Rework the special photos your iPhone takes, transforming them into tiny movies and looping animations
From classic cartoons to Harry Potter, the concept of the living photograph has been popular in fiction. But with Live Photos, Apple made such things a reality on your iPhone. From the iPhone 6s onwards, photos are captured alongside a snippet of audio and low frame-rate video. Use 3D Touch on one of these Live Photos in the Photos app and it appears to spring to life. Elsewhere, the older burst mode rapidly takes photos in quick succession when you hold the shutter, the aim being to isolate the best shot from a selection.
Both features are useful but the results tend to be somewhat hidden away. This round-up is therefore about making more of these kinds of photographs, celebrating them by using free and inexpensive apps to create tiny movies and animations to share.
Transform Live Photos with Motion Stills
Motion Stills is a free app from Google that’s part user-friendly browsing tool and part editor for Live Photos taken on your iPhone. If you’ve ever wondered what all the fuss is about, and perhaps considered Live Photos a bit of a gimmick, Motion Stills could prove transformative.
When you first open the app, it presents a feed of your Live Photos. Unlike in Apple’s Photos app, all of the photos are on auto-play, so you immediately get to see them moving. If you want to hide a photo from the feed, you can drag it off the screen to the left. (On doing so, you get an undo timer. Quickly tap it if you change your mind, because there’s no undo later.)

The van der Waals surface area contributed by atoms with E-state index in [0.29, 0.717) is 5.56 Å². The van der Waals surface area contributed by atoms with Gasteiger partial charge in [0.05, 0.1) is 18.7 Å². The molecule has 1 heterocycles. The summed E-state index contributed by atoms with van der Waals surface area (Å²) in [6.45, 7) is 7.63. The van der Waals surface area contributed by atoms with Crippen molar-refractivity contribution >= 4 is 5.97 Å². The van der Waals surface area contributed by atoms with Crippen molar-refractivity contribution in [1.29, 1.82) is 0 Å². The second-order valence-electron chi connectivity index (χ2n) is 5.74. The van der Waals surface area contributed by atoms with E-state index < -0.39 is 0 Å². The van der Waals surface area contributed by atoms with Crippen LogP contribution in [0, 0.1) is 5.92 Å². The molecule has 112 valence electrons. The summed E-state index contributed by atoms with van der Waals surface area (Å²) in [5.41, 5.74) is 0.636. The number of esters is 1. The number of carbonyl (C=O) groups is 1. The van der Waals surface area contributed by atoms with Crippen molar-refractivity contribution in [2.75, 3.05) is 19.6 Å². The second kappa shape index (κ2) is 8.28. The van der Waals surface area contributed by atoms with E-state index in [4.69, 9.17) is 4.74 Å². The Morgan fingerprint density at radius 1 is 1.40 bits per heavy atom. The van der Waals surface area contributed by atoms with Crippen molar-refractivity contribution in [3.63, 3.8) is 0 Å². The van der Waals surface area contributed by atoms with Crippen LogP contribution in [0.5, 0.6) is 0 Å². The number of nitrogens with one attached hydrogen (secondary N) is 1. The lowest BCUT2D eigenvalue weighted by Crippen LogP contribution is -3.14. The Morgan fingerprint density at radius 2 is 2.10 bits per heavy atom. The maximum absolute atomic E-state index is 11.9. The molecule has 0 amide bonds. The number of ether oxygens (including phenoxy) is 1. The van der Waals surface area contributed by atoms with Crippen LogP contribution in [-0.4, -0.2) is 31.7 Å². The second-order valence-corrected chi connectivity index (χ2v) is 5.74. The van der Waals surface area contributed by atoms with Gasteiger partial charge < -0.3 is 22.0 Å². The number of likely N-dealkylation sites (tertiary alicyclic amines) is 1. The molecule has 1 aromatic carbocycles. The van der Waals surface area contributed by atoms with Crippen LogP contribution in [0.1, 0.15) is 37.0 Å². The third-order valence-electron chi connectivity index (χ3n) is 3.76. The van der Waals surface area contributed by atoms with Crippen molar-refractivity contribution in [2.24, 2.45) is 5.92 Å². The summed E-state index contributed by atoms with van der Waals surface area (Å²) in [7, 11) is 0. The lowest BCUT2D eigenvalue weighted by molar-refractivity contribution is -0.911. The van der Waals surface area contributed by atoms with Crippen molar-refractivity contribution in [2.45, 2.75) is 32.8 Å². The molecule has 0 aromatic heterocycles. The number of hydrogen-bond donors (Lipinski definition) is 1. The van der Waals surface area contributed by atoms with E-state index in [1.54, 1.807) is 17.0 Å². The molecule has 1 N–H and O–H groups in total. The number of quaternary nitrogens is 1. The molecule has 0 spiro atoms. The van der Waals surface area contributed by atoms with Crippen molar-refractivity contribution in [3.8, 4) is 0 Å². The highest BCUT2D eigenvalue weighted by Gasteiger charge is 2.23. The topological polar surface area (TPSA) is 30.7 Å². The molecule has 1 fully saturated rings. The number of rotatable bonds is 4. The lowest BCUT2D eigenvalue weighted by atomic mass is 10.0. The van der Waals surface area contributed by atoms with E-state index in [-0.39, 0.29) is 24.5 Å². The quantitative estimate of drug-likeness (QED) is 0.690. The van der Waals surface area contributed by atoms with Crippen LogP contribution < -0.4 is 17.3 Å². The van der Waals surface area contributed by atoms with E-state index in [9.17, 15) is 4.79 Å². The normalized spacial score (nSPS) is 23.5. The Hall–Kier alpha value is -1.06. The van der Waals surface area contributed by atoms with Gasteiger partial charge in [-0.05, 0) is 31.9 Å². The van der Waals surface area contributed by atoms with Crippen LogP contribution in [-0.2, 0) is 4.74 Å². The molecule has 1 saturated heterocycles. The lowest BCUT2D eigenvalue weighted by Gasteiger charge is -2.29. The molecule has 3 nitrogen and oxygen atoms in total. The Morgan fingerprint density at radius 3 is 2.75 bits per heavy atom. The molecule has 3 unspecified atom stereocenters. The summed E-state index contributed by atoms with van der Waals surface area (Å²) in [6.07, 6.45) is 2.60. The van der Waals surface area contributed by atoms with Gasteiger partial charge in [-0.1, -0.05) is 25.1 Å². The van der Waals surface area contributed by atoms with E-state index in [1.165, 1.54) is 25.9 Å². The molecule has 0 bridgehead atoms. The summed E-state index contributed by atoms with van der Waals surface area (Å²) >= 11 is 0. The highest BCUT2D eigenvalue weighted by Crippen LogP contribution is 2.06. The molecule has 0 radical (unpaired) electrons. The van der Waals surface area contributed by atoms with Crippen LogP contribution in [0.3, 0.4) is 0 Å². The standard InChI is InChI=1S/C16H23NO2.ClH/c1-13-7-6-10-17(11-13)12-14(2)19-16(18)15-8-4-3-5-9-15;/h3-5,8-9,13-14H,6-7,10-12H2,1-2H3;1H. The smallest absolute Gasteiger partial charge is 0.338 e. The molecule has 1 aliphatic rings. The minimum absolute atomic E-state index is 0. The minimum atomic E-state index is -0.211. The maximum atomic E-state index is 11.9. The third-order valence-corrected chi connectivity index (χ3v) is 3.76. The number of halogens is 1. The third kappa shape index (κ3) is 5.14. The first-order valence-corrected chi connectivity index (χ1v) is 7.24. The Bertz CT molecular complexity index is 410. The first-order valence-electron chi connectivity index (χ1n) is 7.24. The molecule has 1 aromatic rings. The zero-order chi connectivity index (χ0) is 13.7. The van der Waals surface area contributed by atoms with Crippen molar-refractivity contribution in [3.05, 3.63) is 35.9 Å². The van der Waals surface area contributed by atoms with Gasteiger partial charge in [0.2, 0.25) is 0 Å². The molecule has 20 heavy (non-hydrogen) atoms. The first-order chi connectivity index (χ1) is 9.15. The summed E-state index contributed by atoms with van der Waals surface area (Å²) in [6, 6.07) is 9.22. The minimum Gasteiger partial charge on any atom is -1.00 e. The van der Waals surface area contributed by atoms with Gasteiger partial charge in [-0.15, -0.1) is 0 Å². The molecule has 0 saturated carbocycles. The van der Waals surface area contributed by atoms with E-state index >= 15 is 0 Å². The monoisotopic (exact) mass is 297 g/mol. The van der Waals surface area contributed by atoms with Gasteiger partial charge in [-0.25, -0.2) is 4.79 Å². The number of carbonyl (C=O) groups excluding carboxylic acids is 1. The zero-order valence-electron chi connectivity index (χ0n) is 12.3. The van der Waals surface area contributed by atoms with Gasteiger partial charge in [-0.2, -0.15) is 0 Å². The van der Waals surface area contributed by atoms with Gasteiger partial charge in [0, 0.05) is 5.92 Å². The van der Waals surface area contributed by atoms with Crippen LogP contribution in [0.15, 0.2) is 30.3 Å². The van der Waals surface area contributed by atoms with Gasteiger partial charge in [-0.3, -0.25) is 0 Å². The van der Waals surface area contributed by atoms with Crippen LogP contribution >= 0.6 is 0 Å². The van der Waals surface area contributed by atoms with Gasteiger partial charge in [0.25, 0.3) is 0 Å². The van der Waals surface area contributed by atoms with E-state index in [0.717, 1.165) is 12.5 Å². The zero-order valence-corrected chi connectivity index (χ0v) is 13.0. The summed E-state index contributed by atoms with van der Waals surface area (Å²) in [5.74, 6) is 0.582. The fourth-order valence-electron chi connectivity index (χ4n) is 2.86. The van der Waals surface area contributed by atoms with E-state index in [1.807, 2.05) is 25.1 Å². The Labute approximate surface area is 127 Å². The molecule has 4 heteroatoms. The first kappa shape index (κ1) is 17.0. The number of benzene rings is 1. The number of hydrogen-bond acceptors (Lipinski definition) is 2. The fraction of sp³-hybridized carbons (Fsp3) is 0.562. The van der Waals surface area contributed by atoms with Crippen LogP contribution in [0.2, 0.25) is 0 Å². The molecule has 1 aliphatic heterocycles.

If you’ve rummaged through your Live Photos before, you might think they look better in Motion Stills – and you’d be right. The app applies advanced stabilization and rendering. To see what this does, tap an individual Live Photo to open it within the app. Tap the Motion Stills icon at the bottom-left and stabilization will be disabled. Chances are your image will then bob about all over the place, so turn stabilization back on again.
The other buttons, in order, are: switch looping mode (between standard and ‘back and forth’), toggle audio, and add text. The last of those overlays a custom text box on your video. When adding text, you can change the font by tapping the button at the left of the screen (the app loops through a small selection of options). To delete the text box, tap the trashcan.